Fast but steady: An integrated leaf-stem-root trait syndrome for woody forest invaders.
Successful control and prevention of biological invasions depend on identifying traits of non-native species that promote fitness advantages in competition with native species. Here, we show that, among 76 native and non-native woody plants of deciduous forests of North America, invaders express a unique functional syndrome that combines high metabolic rate with robust leaves of longer lifespan and a greater duration of annual carbon gain, behaviours enabled by seasonally plastic xylem structure and rapid production of thin roots. This trait combination was absent in all native species examined and suggests the success of forest invaders is driven by a novel resource-use strategy. Furthermore, two traits alone-annual leaf duration and nuclear DNA content-separated native and invasive species with 93% accuracy, supporting the use of functional traits in invader risk assessments. A trait syndrome reflecting both fast growth capacity and understorey persistence may be a key driver of forest invasions.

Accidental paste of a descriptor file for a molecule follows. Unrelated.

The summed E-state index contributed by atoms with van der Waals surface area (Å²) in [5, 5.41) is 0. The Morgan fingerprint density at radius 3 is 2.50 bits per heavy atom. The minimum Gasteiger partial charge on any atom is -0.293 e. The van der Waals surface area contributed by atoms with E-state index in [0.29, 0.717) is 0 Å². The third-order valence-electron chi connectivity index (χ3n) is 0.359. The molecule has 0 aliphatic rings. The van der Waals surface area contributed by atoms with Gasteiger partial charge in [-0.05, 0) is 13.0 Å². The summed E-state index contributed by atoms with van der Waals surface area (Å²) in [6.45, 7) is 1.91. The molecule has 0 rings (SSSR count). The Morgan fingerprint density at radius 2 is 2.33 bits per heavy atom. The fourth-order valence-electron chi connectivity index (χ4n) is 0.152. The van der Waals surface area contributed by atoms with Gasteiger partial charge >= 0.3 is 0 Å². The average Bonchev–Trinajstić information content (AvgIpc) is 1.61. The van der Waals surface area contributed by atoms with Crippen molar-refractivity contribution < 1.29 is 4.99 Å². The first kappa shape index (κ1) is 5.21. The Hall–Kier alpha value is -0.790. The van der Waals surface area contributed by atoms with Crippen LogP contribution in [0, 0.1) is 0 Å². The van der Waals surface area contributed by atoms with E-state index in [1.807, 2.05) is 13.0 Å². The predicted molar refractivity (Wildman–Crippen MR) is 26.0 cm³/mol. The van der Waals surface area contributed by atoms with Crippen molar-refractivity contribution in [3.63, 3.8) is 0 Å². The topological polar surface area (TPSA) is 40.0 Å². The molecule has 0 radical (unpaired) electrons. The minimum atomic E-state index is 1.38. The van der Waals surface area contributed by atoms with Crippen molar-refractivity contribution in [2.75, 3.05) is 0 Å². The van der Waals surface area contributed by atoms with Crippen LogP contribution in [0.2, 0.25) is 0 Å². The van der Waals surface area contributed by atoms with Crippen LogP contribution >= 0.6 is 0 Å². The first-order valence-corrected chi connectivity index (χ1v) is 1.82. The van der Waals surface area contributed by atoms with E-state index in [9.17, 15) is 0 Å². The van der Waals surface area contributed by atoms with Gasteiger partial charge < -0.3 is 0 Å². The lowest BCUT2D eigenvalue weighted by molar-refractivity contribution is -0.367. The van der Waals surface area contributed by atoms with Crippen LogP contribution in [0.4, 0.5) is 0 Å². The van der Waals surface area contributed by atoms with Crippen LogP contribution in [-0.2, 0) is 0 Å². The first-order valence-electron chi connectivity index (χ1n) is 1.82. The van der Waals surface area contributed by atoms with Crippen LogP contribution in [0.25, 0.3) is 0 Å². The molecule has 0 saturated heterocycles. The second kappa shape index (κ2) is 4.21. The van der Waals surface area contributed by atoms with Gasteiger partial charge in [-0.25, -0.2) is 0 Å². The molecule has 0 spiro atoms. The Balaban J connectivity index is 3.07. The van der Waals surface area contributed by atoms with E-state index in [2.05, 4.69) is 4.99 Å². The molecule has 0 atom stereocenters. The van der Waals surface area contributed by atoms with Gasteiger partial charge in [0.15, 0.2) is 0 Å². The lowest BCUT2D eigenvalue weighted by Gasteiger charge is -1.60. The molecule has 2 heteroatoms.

Published In/Presented At
Fridley, J. D., Bauerle, T. L., Craddock, A., Ebert, A. R., Frank, D. A., Heberling, J. M., Hinman, E. D., Jo, I., Martinez, K. A., Smith, M. S., Woolhiser, L. J., & Yin, J. (2022). Fast but steady: An integrated leaf-stem-root trait syndrome for woody forest invaders. Ecology letters, 25(4), 900–912. https://doi.org/10.1111/ele.13967
Medicine and Health Sciences
Department of Family Medicine, Department of Family Medicine Residents, Fellows and Residents